Clozapine first introduced in Europe 1971 but voluntarily withdrawn in 1975 due to agranulocytosis
In 1989, studies showed more effective than any other antipsychotic in treating schizophrenia
Approved by FDA for treatment-resistant schizophrenia, requiring blood testing to monitor for agranulocytosis
Efficacy shown for treatment refractory patients, moderates violence, decreases suicidal behaviors, may improve cognition
Five Black Box Warnings by the FDA
Other adverse cardiovascular and respiratory effects
Increased mortality in the demented elderly with psychosis
Physicians and patients must be registered with a new centralized clozapine registry
Clozapine REMS Program
Resident physician can write the order, but a board-certified psychiatrist must approve it
Key changes in Monitoring
Absolute Neutrophil Count (ANC) only result acceptable for monitoring neutropenia
Patients with Benign Ethnic Neutropenia BEN) have separate ANC parameters
Prescribers have more flexibility on continuing and resuming treatment in neutropenic patients
ANC thresholds lower
If the patient goes without clozapine for more than 48 hours, must retitrate from zero
Patients are often on doses ranging from 300 to 700 milligrams a day
Titration is a tedious and slow process that can take up to two weeks on an inpatient psychiatric unit
Writing the orders in an electronic health record can be especially tricky
Special situations CL psychiatrists must be aware of before automatically reauthorizing clozapine on medically hospitalized patients
Patients hospitalized for problems like bowel obstruction
Patients hospitalized for new onset seizures
Patients hospitalized for any of the other FDA Black Box Warnings
Patients with delirium
Patients with new onset diabetic ketoacidosis
Patients without access to cigarettes
Clozapine Induced Gastrointestinal Hypomotility
Bowel obstruction can arise from constipation, a common side effect of clozapine; associated with morbidity and higher mortality
Patients should be on a bowel regimen to prevent constipation
If this is a reason for medical hospitalization, should stop clozapine while the patient is getting med-surg treatment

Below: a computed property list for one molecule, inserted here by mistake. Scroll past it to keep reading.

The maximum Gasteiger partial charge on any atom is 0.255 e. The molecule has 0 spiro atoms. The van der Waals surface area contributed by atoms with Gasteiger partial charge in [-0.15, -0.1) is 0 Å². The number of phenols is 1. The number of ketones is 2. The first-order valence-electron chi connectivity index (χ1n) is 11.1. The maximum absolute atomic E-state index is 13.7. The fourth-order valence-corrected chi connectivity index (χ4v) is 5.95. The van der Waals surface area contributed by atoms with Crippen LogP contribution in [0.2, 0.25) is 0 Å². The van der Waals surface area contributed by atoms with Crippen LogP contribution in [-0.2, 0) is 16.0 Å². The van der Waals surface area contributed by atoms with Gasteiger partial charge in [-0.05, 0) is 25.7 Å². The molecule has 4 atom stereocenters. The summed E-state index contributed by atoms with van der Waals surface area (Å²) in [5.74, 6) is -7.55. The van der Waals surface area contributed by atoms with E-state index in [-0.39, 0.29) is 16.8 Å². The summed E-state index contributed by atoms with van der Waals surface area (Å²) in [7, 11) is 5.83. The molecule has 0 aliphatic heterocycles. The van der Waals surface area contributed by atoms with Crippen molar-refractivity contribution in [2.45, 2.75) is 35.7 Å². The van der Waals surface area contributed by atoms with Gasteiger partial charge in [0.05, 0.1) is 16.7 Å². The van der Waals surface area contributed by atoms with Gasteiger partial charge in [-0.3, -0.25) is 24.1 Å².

This risks relapse to psychosis
Clozapine associated with increased risk for seizures
Linked to total daily dose 600 mg or blood level greater than 600 micrograms/L
Often recommended to add anticonvulsant in this context
avoid carbamazepine as it interacts synergistically with clozapine increasing risk for agranulocytosis
Valproate often recommended in this setting
Must weigh benefits and risks of continuing clozapine
Patients with new onset diabetic ketoacidosis can have that as a consequence of clozapine treatment
Clozapine is a highly anticholinergic drug, so can potentially exacerbate delirium
Monitor Leukopenia per FDA REMS Program
Nicotine can lower clozapine blood levels; so when patients who smoke don’t have access to tobacco in hospital, clozapine blood levels can rise to toxic levels
Many patients on combinations of antipsychotics for various reasons, often including clozapine
This is a controversial practice and many experts don’t recommend it because of:
Modest evidence for theoretical basis
Limited statistical evidence for modest efficacy
Association of antipsychotic polypharmacy with increased mortality, metabolic syndrome, decreased cognitive functioning, low adherence
1. Fakra, E. and J.M. Azorin, Clozapine for the treatment of schizophrenia. Expert Opin Pharmacother, 2012. 13(13): p. 1923-35.
2. Lochmann van Bennekom, M.W., H.J. Gijsman, and F.G. Zitman, Antipsychotic polypharmacy in psychotic disorders: a critical review of neurobiology, efficacy, tolerability and cost effectiveness. J Psychopharmacol, 2013. 27(4): p. 327-36.
3. Stark, A. and J. Scott, A review of the use of clozapine levels to guide treatment and determine cause of death. Aust N Z J Psychiatry, 2012. 46(9): p. 816-25.
4. Moran, M. (2015) Why Won’t Clinicians Use Clozapine Despite Proven Superiority? Psychiatric News
Blood monitoring requirements and concerns over agranulocytosis may be what’s to blame for the underuse of a medication that has been found effective for treating patients with treatment-resistant schizophrenia